Some hemp-derived terpenes are thought to boost the absorption of delta 8 THC through this critical barrier by stimulating the transporters located on the membrane.


A terpene is a small aromatic compound made up of a hydrocarbon group and a functional group. Every terpene has its own distinct aroma. When you smell the citrus scent from a fresh cut lemon or experience the aroma of rose, lavender, or just about any other flower on earth — what you’re really smelling are terpenes as they evaporate out of the plant into the air.

The hemp plant also produces terpenes in abundance — which is what gives cannabis its distinct aroma.

Many of the terpenes produced in the hemp plant are also found elsewhere. Here are just a few examples:

  1. Lavandin — also found in lavender
  2. Bisabolol — also found in chamomile
  3. Menthol — also found in mint
  4. Eucalyptol —also found in the eucalyptus tree
  5. Myrcene — also found in mangos
  6. Pinene —also found in pine trees
  7. Limonene — also found in citrus fruits
  8. Humulene — also found in hops

There are hundreds of different terpenes produced in the hemp plant, each offering its own characteristic aroma and effect profile.


Yes, you read that correctly.

When we refer to terpenes, especially in hemp or cannabis, this word has replaced the more traditional word essential oil — which refers to the entire volatile profile of the plant. Those are the compounds that evaporate under low temperatures and contribute to the plant’s overall smell.

Not all of these volatile compounds are classified as terpenes. There are also alcohols, phenols, oxides, aldehydes, ketones, and esters grouped under the terpene name.

There are even sub-types of each category, including terpenes. In addition, there are monoterpenes, diterpenes, triterpenes, and more.

The difference between each category comes down to their chemical structures:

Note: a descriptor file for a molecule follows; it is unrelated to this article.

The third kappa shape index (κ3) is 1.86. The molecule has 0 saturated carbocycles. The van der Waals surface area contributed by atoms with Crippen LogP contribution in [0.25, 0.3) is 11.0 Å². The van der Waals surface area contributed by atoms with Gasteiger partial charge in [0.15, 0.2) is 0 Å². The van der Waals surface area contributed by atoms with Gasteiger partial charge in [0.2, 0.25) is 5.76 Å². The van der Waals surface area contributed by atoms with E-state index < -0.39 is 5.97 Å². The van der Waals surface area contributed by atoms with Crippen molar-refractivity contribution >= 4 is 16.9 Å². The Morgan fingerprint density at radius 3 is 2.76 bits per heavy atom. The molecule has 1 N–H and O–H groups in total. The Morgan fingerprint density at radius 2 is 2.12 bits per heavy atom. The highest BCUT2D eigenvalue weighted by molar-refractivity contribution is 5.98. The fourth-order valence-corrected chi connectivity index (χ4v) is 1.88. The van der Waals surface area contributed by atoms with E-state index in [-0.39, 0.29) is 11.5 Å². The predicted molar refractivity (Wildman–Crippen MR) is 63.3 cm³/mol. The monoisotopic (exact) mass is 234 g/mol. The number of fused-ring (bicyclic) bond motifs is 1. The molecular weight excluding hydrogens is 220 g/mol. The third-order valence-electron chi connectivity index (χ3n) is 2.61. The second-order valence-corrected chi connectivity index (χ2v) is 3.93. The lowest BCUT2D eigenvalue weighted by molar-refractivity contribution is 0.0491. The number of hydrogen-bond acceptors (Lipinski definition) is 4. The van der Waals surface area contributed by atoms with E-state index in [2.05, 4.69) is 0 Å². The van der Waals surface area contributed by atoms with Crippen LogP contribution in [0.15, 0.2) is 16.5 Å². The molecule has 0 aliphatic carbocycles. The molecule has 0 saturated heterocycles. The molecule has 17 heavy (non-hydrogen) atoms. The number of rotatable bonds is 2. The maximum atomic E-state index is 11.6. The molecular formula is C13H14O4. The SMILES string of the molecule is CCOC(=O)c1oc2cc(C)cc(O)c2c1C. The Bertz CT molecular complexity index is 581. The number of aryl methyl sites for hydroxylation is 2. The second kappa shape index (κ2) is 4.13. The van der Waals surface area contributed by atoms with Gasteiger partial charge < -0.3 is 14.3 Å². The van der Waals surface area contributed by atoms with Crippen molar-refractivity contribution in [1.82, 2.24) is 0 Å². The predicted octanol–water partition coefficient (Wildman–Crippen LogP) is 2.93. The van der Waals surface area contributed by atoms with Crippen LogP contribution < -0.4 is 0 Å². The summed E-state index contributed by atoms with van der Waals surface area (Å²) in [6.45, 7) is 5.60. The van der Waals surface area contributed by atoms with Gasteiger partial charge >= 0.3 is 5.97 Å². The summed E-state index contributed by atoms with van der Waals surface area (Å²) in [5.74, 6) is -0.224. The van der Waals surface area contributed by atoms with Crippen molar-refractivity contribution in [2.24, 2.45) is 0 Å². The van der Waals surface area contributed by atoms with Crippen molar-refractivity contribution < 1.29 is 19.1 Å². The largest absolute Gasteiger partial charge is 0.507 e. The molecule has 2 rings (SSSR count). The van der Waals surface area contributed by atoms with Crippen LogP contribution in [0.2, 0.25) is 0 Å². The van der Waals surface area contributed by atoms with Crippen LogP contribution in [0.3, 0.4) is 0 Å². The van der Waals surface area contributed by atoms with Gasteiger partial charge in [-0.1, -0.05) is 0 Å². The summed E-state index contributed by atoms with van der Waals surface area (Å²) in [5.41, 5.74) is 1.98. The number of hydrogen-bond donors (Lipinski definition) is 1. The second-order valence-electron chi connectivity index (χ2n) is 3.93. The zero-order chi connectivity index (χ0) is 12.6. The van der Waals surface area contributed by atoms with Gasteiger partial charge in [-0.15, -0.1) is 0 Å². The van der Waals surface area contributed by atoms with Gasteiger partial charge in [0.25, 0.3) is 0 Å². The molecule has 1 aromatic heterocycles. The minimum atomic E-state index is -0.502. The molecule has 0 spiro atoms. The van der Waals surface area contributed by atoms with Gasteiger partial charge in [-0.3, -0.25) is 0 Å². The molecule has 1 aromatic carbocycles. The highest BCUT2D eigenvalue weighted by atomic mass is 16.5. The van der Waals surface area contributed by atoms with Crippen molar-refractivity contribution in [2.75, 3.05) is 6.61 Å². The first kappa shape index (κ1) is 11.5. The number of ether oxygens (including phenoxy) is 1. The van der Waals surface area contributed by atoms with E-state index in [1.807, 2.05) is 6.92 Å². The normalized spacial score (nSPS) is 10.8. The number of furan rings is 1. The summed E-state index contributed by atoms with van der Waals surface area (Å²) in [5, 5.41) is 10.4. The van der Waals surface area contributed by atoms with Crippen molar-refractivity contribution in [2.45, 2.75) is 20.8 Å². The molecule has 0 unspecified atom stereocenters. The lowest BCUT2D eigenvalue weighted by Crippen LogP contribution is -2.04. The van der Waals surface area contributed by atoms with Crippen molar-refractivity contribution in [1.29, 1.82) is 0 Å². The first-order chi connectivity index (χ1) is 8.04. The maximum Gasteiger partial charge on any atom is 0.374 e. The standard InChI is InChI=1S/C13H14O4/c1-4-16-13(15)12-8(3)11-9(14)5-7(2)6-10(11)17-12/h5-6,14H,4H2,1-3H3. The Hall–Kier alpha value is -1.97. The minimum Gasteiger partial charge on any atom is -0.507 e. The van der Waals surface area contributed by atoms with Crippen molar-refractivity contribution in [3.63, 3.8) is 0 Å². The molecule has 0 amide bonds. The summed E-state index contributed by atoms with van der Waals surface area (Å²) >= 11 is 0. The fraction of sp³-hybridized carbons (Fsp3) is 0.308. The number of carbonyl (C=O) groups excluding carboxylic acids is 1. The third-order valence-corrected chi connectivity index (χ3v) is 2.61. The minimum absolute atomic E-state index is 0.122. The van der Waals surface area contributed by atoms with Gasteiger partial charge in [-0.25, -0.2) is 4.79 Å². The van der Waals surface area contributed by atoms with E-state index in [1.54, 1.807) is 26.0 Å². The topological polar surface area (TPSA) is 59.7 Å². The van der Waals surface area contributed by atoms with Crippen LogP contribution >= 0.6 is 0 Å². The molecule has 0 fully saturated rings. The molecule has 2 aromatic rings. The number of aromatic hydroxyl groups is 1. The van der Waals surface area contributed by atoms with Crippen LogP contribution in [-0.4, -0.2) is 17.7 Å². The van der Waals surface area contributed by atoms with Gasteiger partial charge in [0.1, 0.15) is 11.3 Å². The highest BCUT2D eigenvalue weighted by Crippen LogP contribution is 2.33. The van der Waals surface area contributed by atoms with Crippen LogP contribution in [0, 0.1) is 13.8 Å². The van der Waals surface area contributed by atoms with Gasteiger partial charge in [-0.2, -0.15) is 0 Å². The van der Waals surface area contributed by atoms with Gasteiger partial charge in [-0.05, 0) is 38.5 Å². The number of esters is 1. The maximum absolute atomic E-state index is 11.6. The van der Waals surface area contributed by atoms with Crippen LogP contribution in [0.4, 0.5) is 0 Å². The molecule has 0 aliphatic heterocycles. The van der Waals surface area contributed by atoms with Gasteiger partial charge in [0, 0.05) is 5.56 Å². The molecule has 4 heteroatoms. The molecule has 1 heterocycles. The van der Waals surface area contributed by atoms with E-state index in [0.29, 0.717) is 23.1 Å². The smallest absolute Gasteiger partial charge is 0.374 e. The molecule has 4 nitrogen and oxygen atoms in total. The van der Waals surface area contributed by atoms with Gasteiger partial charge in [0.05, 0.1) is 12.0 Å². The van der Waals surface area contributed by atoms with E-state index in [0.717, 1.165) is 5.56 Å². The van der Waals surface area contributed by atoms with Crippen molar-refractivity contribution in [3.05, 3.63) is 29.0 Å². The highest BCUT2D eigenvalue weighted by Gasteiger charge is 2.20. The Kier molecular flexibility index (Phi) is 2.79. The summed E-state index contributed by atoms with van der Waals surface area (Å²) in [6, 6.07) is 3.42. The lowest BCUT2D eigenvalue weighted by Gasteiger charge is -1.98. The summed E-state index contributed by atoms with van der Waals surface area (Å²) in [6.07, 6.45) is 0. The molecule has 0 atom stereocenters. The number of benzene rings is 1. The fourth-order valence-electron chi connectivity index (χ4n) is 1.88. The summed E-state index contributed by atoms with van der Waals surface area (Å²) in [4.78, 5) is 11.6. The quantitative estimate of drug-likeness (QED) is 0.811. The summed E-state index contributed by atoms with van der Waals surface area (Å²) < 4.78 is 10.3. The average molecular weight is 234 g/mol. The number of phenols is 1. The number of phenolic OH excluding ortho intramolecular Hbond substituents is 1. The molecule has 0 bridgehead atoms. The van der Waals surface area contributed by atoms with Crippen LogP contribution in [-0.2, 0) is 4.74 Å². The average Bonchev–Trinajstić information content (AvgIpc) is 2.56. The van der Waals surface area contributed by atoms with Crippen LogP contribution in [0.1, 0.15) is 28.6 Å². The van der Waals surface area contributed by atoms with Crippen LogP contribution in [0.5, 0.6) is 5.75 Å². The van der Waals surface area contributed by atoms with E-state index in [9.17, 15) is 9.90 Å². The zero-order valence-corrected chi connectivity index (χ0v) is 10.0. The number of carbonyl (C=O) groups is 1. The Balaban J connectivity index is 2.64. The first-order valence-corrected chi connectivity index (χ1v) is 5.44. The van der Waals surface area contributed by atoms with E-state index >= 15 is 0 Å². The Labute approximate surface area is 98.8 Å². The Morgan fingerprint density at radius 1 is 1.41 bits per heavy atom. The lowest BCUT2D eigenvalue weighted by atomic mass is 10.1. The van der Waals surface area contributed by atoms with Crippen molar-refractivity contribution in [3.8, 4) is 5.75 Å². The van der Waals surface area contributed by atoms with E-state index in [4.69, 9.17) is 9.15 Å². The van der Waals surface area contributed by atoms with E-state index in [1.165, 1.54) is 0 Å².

1. Terpenes — hydrocarbon base + functional group
  2. Sesquiterpenes — hydrocarbon base + multiple functional groups
  3. Alcohols — molecules with at least one hydroxyl group
  4. Phenols — phenyl base + hydroxy group
  5. Aldehydes — alcohol base + oxide group
  6. Ketones — carbonyl + oxygen group
  7. Esters — Acid + O-alkyl group


Silhouette of Hemp Plants Over a Sunset

The concept of plant synergy has been around for a long time. For example, herbalists and traditional healers have been combining various herbs for centuries to enhance their medicinal strength.

However, the term “entourage effect” regarding cannabis was first highlighted in a paper published in the European Journal of Pharmacology in 1998. Researchers Raphael Mechoulam and Shimon Ben-Shabat discovered a series of metabolites in the human body that appeared to enhance the effects of an endocannabinoid called 2-AG.

A year later, the same group published another paper that highlighted a similar effect in cannabis extracts. They discovered that extracts that contained multiple ingredients were far greater than extracts consisting of single, isolated ingredients.


Taking advantage of the entourage effect means using products that come preformulated with additional terpenes or cannabinoids or mixing your own by ordering concentrated terpenes yourself.

All of our tinctures come premade with additional terpenes to boost their effectiveness and improve the flavor of the oil.

You can also order terpenes from independent suppliers and add a few drops to every bottle of tincture or distillate you want.

The decision to add terpenes depends on what you want to get out of using the extract.

Here are a few examples of terpenes you can leverage for a greater level of effect:

  1. Lavandin — adds a lavender flavor and provides sleep-supportive qualities
  2. Limonene — adds a citrus flavor and provides uplifting qualities
  3. Bisabolol —adds a chamomile flavor and improves sleep-supportive effects
  4. Camphene — improves the absorption of cannabinoids
  5. Humulene —adds bitter flavor and enhances GABAergic qualities
  6. Linalool — adds a floral flavor and enhances relaxing qualities
  7. Ocimene — adds a woody aroma and facilitates immunoregulatory effects


The entourage effect is a well-known phenomenon these days. It was first pointed out in 1998, but the concept of plant-based synergy has been recognized for hundreds of years.

The entourage effect concept suggests that cannabinoids like delta 8 THC are going to be more effective and more efficient when used alongside terpenes and other cannabinoids extracted from hemp.

Inspired by the entourage effect, we add a blend of hemp-derived terpenes to all our delta 8 THC. If you’re using products made by other brands, you can also order concentrated cannabis terpenes online to boost your tinctures yourself.